Don’t forget God, the Creator, the pope says. If we do ” we end up worshipping earthly powers, or ourselves usurping the place of God, even to the point of claiming an unlimited right to trample his creation underfoot. The best way to restore men and women to their rightful place, putting an end to their claim to absolute dominion over the earth, is to speak once more of the figure of a Father who creates and who alone owns the world. Otherwise, human beings will always try to impose their own laws and interests on reality.” (75)

Important as it is, science alone is not enough, the pope says. We need to look also to our own tradition for hope and inspiration. Our prayers, our sacraments, currents of our spirituality waiting to be recognized and developed can guide us now to what God has planned from eternity.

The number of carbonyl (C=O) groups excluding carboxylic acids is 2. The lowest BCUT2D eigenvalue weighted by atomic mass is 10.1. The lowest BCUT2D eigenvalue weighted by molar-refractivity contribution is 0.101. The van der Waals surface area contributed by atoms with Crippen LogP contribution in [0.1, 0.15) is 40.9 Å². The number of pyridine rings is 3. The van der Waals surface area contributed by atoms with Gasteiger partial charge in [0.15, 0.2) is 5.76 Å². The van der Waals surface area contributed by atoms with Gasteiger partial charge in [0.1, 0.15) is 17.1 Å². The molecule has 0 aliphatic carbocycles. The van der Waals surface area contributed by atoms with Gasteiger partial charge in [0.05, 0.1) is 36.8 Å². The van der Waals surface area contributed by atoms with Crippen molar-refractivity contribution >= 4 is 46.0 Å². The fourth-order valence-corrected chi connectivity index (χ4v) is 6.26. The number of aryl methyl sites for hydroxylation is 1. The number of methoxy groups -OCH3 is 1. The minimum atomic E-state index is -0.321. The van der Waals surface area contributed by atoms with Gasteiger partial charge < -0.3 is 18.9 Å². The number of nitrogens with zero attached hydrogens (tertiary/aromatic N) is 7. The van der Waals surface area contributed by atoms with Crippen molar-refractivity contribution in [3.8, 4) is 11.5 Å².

If sacred history tells us anything, God the Creator never stops fashioning a beautiful unknown.

Paul’s Letter to the Romans, a basic statement of faith, is timely.

5th Sunday of Easter: Bless them All

Audio homily here:

When we read the Acts of the Apostles in the easter season, we see another form of church. The church of Paul and Barnabas is certainly different in structure from the church we know today.

There were no parishes or dioceses then. In Rome, if you asked where the Vatican was, they’d point you to a race course on a hill on the fringe of the city where the emperor had his private games. There were no monasteries or religious communities or other Christian institutions.